HHS calls ICD-10 timeout
IT groups criticize postponement of ICD-10 deadline
It was an off-week for federal regulatory consistency. CMS acting Administrator Marilyn Tavenner and HHS Secretary Kathleen Sebelius threw under the bus their own Oct. 1, 2013 deadline for the U.S. healthcare industry’s massive and federally mandated conversion to the ICD-10 diagnostic and procedural codes.
No new date was given for the ICD-10 rollout. There were even mixed messages from the CMS and HHS about how a new ICD-10 compliance deadline would be set, whether by rule-making or some other process
Neither the CMS nor HHS responded to requests for information about the process or the timeline. HHS initially set the 2013 deadline back in January 2009, using its authority under the Health Insurance Portability and Accountability Act of 1996. The mandate to replace the old and inadequate ICD-9 codes in current use with the significantly larger, more complex but also aging ICD-10 code sets applies to all HIPAA “covered entities,” including hospitals, physicians, health plans and claims clearinghouses.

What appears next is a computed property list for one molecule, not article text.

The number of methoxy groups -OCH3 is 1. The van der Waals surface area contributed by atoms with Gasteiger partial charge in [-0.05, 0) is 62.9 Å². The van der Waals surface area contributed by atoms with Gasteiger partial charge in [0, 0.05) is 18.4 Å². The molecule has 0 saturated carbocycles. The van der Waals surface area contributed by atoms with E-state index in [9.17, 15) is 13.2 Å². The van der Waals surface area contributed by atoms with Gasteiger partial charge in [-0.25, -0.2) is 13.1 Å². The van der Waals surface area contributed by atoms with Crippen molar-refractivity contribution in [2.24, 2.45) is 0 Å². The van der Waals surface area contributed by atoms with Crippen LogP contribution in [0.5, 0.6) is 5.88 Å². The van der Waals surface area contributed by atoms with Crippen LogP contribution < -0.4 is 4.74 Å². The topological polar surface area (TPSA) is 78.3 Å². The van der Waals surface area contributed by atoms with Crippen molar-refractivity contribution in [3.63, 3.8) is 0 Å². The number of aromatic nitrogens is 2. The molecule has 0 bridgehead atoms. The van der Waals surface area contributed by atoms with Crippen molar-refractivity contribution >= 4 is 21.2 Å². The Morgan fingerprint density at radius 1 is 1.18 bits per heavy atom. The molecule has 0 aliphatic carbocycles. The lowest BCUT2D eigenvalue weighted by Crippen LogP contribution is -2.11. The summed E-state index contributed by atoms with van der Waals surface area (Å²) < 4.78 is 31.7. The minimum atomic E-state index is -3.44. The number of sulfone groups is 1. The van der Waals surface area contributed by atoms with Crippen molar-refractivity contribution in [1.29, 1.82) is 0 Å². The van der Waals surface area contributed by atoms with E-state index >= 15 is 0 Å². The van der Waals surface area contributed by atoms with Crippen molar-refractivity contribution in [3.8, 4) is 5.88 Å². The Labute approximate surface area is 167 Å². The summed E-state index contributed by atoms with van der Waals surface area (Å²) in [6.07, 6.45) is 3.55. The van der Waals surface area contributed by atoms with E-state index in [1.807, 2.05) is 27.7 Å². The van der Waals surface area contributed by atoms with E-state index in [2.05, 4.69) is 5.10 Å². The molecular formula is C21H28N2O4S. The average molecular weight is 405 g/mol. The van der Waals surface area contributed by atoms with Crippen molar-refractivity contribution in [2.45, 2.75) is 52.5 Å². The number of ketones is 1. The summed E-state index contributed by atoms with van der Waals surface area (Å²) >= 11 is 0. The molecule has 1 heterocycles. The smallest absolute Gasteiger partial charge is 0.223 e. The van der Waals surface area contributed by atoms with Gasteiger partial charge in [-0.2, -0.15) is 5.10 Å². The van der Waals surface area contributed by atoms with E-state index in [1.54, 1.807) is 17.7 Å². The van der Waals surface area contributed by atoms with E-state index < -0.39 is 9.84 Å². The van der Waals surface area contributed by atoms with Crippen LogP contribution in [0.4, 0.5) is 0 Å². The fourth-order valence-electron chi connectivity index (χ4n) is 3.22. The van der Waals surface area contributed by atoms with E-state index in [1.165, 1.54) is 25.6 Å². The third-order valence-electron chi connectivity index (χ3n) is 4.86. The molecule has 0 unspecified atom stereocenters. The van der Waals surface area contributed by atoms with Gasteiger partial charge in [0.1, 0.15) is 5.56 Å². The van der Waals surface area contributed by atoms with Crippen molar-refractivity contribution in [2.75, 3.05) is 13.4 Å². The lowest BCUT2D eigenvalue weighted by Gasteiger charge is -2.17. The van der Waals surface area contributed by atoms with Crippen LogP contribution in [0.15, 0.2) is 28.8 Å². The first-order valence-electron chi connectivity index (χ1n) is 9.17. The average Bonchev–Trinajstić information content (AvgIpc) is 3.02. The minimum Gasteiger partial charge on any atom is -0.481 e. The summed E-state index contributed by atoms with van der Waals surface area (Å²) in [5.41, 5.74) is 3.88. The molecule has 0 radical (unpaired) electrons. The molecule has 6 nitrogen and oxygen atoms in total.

The change left many in the healthcare industry scratching their heads, while others heralded the reset as a wise move.
Since November, the American Medical Association has been calling on federal officials to halt the ICD-10 rollout. The AMA “appreciates Secretary Sebelius’ swift response,” AMA President Dr. Peter Carmel said in a statement. Carmel said the “timing of the ICD-10 transition could not be worse” because of the simultaneous demands of implementing electronic health records and complying with various IT and quality programs.
Hospitals likewise welcomed the breathing room. Chip Kahn, president and CEO of the Federation of American Hospitals, the for-profit hospital trade group, called the delay “a constructive response. “The hospitals that I represent are moving forward rapidly with implementation, but it’s challenging,” Kahn said.
Not all industry groups back an ICD-10 delay. Dr. Edward Shortliffe, president and CEO of the American Medical Informatics Association, said in an e-mailed statement that the AMIA “supports proceeding with the planned ICD-10 implementation.”
And, according to Dan Rode, vice president for advocacy and policy at the American Health Information Management Association, the government is setting a bad example by pulling the plug on 2013. “If they keep avoiding these due dates, then we’ve got real issues, and that’s been a history in HIPAA, having the dates pushed back,” Rode said. “For those who aren’t interested and lagging behind, they say: Well, gee, we’ll just get an extension; but for others, they’ll say: How can I develop a strategic plan if we don’t have this due date?”
Late last week the Healthcare Information and Management Systems Society issued a statement calling for most healthcare entities to stay on track to implement ICD-10 by Oct. 1, 2013. The organization said 90% of about 300